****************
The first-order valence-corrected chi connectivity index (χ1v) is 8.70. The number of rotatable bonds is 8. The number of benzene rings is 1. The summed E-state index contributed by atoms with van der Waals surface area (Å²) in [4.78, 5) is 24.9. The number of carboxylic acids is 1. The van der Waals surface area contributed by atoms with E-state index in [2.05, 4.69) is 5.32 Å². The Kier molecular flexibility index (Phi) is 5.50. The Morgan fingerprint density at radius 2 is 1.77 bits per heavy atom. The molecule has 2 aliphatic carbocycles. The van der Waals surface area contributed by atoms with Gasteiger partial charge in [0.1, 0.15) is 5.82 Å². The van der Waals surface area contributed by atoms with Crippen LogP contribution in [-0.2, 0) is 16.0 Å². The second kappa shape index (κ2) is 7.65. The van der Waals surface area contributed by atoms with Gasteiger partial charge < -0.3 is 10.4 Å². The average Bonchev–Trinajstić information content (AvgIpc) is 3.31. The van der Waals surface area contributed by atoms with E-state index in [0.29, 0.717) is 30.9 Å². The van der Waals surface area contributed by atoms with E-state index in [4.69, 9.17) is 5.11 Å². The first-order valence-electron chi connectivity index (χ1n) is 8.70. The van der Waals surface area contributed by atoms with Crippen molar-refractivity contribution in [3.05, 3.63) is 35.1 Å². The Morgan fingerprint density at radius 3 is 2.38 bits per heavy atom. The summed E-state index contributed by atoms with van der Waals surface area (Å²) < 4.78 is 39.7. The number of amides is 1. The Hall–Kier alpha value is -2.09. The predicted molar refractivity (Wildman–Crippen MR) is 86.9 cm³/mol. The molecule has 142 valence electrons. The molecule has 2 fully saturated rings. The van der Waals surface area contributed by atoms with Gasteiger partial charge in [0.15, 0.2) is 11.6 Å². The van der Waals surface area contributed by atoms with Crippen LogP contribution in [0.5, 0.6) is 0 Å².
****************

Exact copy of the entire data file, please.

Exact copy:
The first-order valence-corrected chi connectivity index (χ1v) is 8.70. The number of rotatable bonds is 8. The number of benzene rings is 1. The summed E-state index contributed by atoms with van der Waals surface area (Å²) in [4.78, 5) is 24.9. The number of carboxylic acids is 1. The van der Waals surface area contributed by atoms with E-state index in [2.05, 4.69) is 5.32 Å². The Kier molecular flexibility index (Phi) is 5.50. The Morgan fingerprint density at radius 2 is 1.77 bits per heavy atom. The molecule has 2 aliphatic carbocycles. The van der Waals surface area contributed by atoms with Gasteiger partial charge in [0.1, 0.15) is 5.82 Å². The van der Waals surface area contributed by atoms with Crippen LogP contribution in [-0.2, 0) is 16.0 Å². The second kappa shape index (κ2) is 7.65. The van der Waals surface area contributed by atoms with Gasteiger partial charge < -0.3 is 10.4 Å². The average Bonchev–Trinajstić information content (AvgIpc) is 3.31. The van der Waals surface area contributed by atoms with E-state index in [0.29, 0.717) is 30.9 Å². The van der Waals surface area contributed by atoms with E-state index in [4.69, 9.17) is 5.11 Å². The first-order valence-electron chi connectivity index (χ1n) is 8.70. The van der Waals surface area contributed by atoms with Crippen molar-refractivity contribution in [3.05, 3.63) is 35.1 Å². The Morgan fingerprint density at radius 3 is 2.38 bits per heavy atom. The summed E-state index contributed by atoms with van der Waals surface area (Å²) < 4.78 is 39.7. The number of amides is 1. The Hall–Kier alpha value is -2.09. The predicted molar refractivity (Wildman–Crippen MR) is 86.9 cm³/mol. The molecule has 142 valence electrons. The molecule has 2 fully saturated rings. The van der Waals surface area contributed by atoms with Gasteiger partial charge in [0.15, 0.2) is 11.6 Å². The van der Waals surface area contributed by atoms with Crippen LogP contribution in [0.5, 0.6) is 0 Å².